Archive for category Crimes against Humanity

21 November 2014 – NEWS ABOUT THE COURTS

ICC Prosecutor considers charges against ISIS fighters: Fatou Bensouda, ICC prosecutor, is considering pressing charges for war crimes and crimes against humanity against Islamic State jihad fighters. Bensouda stated in an interview that many of these fighters are from countries that are party to the Rome Statute, meaning the ICC would be able to press these charges. Both European and Arab nations have aided the ICC with files and documents on potential ISIS recruits. Bensouda has also acknowledged the difficulty and safety concerns that would come with investigating crimes in countries occupied by the Islamic State. (Jurist)

San Marino ratifies ICC crime of aggression amendments: On 14 November 2014, San Marino ratified the 2010 amendments to the Rome Statute concerning the crime of aggression. San Marino is the nineteenth state to ratify the amendment. The ICC will officially be able to issue charges over the crime of aggression once thirty states ratify the amendments. Once thirty states ratify, the amendments will be an active portion of the Rome Statute and give the ICC jurisdiction over the crime. (International Criminal Court)

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18 November 2014 – NEWS ABOUT THE COURTS

Twelve Bosnian Serbs arrested for alleged crimes against humanity: Bosnian officials arrested 12 individuals Monday suspected of committing crimes against humanity during the country’s 1992-95 war. The arrests come after authorities recently unearthed a Tomascia mass grave near Prijedor where the remains of 1,000 victims have been found since the end of the war. (Reuters).

ICTY Prosecution will not appeal Seselj release: The Serbian Radical Party leader has been in the custody of the ICTY for nearly 12 years. His recent release comes as little surprise given the seriousness of his cancer and the failure of the ICTY prosection to move his trial along. The ICTY prosecutor chief has stated that the delays in the trial are not justified and it was never the intention of the tribunal that the trial would last as long as it has at this point. (b92). 

Gbagbo Trial date set for next July: The former President of Ivory Coast, Laurent Gbagbo, faces charges of murder, rape, attempted murder and persecution. It is estimated that 3,000 people were killed in a civil conflict after he refused to accept an election result. Gbagbo’s trial for crimes against humanity is set for 7 July of next year. (For additional information on the topic, please click here.) (ICC, BBC).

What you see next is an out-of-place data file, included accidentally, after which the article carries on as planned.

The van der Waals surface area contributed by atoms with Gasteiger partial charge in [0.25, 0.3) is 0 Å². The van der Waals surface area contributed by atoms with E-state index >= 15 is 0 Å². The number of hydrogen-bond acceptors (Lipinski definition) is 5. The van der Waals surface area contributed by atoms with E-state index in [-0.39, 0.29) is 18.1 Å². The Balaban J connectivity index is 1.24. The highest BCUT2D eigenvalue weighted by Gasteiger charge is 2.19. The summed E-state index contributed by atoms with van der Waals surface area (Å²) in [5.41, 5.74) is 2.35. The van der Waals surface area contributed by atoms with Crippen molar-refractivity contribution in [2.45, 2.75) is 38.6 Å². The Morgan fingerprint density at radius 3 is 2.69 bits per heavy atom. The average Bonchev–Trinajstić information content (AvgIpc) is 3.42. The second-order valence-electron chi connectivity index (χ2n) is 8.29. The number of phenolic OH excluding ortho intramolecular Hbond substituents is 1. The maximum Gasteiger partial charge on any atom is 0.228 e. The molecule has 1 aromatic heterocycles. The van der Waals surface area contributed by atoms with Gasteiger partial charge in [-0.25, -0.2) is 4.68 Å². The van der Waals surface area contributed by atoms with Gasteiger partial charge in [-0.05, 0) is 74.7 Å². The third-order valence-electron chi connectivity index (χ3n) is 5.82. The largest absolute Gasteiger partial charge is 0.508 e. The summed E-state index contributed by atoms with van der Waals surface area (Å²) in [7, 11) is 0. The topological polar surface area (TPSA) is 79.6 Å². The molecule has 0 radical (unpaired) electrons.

Lubanga Appeal Decision expected in December: Thomas Lubanga Dyilo was convicted of committing, as co-perpetrator, war crimes consisting of conscripting children under the age of 15 years to participate in an armed conflict. A decision in connection with his recent appeal of the verdict will be issued 1 December 2014. (ICC).

HRW alarmed at increasing influence for Egypt Military Courts: President al-Sisi of Egypt has extended the reach of the country’s military courts amongst protestors and other government opponents. Those close to the situation in Egypt view the decree as a step backward toward a more free society.

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17 November 2014 – NEWS ABOUT THE COURTS

UN Commission of Inquiry finds evidence of war crimes and CAH: The UN Commission of Inquiry on Syria published a paper describing known ISIS tactics like slavery, rape, and enslavement and reported details of lessor known acts as well. More than 300 first-hand accounts were considered in this report including photos and videos of the violence and victims. The UN panel concluded that ISIS has committed war crimes and crimes against humanity. The paper called for groups like the International Criminal Court to hold ISIS accountable for its actions. (CNN, Al Arabiya News) (For additional information please click here)

Seselij appears at rally during provision release: The International Criminal Tribunal of Yugoslavia provisionally released Serbian nationalist leader, Vojislav Seselj, for medical treatment for his colon cancer. His release was contingent upon his return should the court summon him for trial. However, on 15 November 2014, Seselj rallied thousands of supporters for his return. Seselj has vowed revenge upon those currently in power and stated that Serbia will hold elections next year, which cuts the current government’s term short. Seselj was charged with inciting followers to commit murder, ethnic cleansing, and other war crimes. He has stated that he will never return to the ICTY voluntarily should a verdict be reached upon those charges. (Reuters, Europe Online Magazine) (For additional information please click here)